- Recognizes and accepts restoring creation as a central concern of the church, to be incorporated into its life and mission at every level.
- Understands this to be a new focus for initiative in mission program and a concern with major implications for infusion into theological work, evangelism, education, justice and peacemaking, worship and liturgy, public witness, global mission and congregational service, and action at the local community level.
- Recognizes that restoring creation is not a short-term concern to be handled in a few years, but a continuing task to which the nation and the world must give attention and commitment, and which has profound implications for the life, work and witness of Christian people and church agencies.
- Approaches the task with covenant seriousness — "If you obey the commandments of the Lord your God ... then you shall live ..." (Deut. 30:16) — and with practical awareness that cherishing God's creation enhances the ability of the church to achieve its other goals.
- The 202nd General Assembly (1990) believed God calls the Presbyterian Church (U.S.A.) to engage in the tasks of restoring creation in the "turnaround Decade" now beginning and for as long as God continues to call people of faith to undertake these tasks.
Social Witness Compilation of the Advisory Committee for Social Witness Policy
The Presbyterian Church has passed many other resolutions about caring for creation. Among them are “Hazardous Waste, Race, and the Environment” and “Hope for a Global Future: Toward a Just and Sustainable Human Development.” To find more information on any caring for creation policies passed by the PC(USA), search the Social Witness Policy Compilation.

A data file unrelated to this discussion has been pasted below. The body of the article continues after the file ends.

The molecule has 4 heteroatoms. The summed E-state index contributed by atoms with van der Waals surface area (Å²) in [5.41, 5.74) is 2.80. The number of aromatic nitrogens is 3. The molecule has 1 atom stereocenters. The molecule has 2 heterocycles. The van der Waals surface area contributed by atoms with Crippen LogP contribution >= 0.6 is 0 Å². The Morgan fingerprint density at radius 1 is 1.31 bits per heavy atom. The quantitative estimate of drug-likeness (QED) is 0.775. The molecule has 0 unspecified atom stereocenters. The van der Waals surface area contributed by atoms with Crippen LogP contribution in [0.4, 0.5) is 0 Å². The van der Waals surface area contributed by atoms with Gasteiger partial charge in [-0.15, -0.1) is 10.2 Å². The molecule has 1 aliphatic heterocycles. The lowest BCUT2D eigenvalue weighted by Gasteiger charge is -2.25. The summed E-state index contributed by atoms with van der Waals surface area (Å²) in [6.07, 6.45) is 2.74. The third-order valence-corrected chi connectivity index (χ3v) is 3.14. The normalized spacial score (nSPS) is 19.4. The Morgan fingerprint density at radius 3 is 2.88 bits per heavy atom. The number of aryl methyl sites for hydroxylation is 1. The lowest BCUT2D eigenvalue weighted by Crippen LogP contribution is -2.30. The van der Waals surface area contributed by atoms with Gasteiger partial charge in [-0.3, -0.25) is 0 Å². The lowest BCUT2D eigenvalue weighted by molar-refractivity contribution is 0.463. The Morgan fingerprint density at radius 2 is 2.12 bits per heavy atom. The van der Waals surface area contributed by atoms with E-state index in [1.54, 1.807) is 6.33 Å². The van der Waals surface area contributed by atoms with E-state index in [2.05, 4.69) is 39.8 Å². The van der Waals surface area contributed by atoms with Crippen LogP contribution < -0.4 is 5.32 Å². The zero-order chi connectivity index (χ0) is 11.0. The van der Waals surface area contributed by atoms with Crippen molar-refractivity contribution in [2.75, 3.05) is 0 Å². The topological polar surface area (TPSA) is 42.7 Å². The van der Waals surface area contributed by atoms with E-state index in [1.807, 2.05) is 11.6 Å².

Mission Policy Guide for PCUSA
PC(USA) environmental policies can be found through the PCUSA mission policy guide. This Guide can be searched by key word.
Anthology of all PC(USA) environmental policies through 2003
View this list, and the content, of PC(USA) environmental policies through the year 2003. This anthology was developed ecumenically, so you may also look for other denominations’ policies or see what categories of concerns for which we have had policies.”
Link to the 2008 PCUSA Energy policy: "The Power to Change"
Dear Pamela, Thank you for sharing a statement from another communion and for this reminder to be sensitive to our diversity. The above policy comes directly from the General Assembly resolution from 1990. We have simply copied some of its rich and meaningful text above. keeping the formatting as is. There is much more background to this statement, for those interested in reading the whole thing. Feel free to contact me at the above email if you'd like to read the full report (111 pages).
I really like how the "Southern Baptist Environment & Climate Initiative" addresses the divisions of opinions about climate change and then proceeds to explain why they are going with best environmental practice. It doesn't ignore how many Baptists (and Presbyterians) feel- that climate change is not a human-caused phenomena. It addresses the feelings of its more conservative members, however unscientific & unsubstantiated those feelings may be. It's also more readable and not a series of bullets.